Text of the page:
The large banknote issues, Scott #134-218, span almost 100 Scott numbers. They were printed by three different companies between 1870 and 1890: the National, Continental, and American Banknote companies.These issues are well documented in the philatelic press and the Scott US Specialized catalog. The 90˘ issue is a special case in this series.
Unlike other Large Banknote issues, there are no secret marks on the 90˘ value. Therefore, identification of this stamp is more challenging than other values from the Large Banknote issues.
Let’s ignore Scott #177 and #202. These are special printings and they are very rare. Most genuine special printings are accompanied with a certificate of authenticity. That leaves five othe Scott numbers possible for this issue. They are as follows:
Scott #144 is grilled, similar to the 1869 Pictorials (Scott #112-122). It is valuable. Used copies catalog at $2500. Because grills are often faked, I recommend a certificate of authenticity on any Scott #144.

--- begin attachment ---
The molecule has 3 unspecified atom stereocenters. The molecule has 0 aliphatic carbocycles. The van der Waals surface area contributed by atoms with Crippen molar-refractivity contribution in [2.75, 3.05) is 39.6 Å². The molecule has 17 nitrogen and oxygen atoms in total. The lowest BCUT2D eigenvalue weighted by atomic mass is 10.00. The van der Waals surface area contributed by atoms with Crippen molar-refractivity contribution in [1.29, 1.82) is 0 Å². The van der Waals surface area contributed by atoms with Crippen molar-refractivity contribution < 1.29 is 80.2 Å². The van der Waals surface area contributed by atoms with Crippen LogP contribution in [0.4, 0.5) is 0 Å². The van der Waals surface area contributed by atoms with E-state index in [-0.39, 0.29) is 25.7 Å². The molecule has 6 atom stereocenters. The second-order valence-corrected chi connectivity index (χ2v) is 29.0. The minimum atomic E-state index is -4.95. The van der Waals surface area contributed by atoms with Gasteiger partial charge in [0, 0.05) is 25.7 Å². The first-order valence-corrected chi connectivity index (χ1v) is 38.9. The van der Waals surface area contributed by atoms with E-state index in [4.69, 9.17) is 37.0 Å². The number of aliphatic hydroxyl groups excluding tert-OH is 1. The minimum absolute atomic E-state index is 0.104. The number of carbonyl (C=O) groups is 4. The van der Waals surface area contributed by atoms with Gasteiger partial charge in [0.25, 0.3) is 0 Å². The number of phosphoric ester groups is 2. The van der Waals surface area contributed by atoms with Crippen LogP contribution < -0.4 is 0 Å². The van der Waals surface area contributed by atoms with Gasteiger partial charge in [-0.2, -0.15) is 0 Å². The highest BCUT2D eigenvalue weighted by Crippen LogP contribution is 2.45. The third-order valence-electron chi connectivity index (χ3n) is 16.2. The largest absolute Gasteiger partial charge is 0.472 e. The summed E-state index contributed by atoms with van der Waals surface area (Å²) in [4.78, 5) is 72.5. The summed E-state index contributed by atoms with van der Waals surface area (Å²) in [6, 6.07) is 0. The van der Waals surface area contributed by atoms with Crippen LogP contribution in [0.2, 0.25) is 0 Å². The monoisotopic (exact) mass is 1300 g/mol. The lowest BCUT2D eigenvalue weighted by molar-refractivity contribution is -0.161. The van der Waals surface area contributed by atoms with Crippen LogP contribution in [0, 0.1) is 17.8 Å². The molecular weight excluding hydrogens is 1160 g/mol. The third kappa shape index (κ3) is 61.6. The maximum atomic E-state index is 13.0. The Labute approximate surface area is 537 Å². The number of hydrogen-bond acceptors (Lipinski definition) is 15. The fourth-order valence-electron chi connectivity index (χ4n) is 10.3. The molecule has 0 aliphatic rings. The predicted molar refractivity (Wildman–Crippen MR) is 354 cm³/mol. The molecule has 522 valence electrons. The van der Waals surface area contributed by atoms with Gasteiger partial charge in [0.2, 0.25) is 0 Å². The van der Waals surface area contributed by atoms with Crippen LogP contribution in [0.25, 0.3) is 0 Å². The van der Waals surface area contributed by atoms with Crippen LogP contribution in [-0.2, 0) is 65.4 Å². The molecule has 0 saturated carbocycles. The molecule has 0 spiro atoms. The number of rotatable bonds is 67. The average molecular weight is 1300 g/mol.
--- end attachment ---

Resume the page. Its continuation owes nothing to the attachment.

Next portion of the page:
Scott #218 is printed in purple ink. Identification is very straightforward.
Scott #191 is printed on soft paper. Here is a trick on how to identify soft versus hard paper. For a hard paper example, use Scott #114 which is only printed on hard paper. For a soft paper issue, use Scott #210 which is only printed on soft paper. Hold the center of the stamp with tongs and gently bend the corner of the stamp with the tip of your thumb. Allow the stamp to slip off your thumb and listen to the sound it makes. Hard paper stamps (like #114) make a sharp, snapping sound. Soft paper stamps (like #210) make a dull, thumping sound. Also, the hard papers feel more rigid compared to the soft papers. It takes a little practice, but you’ll soon be able to hear the difference in the papers. Keep your #114 and #210 close by and refer to them.
The only difference between #155 and #166 is the ink color. Scott #155 is a dark carmine and very sharp appearing. Scott #166 is a pale carmine and, to me, has a slightly brighter appearance than the #155. Scott #155 is darker and similar to Scott #319, but not quite as dark as the lake color of #319. Scott #166 is brighter and more similar to Scott #250.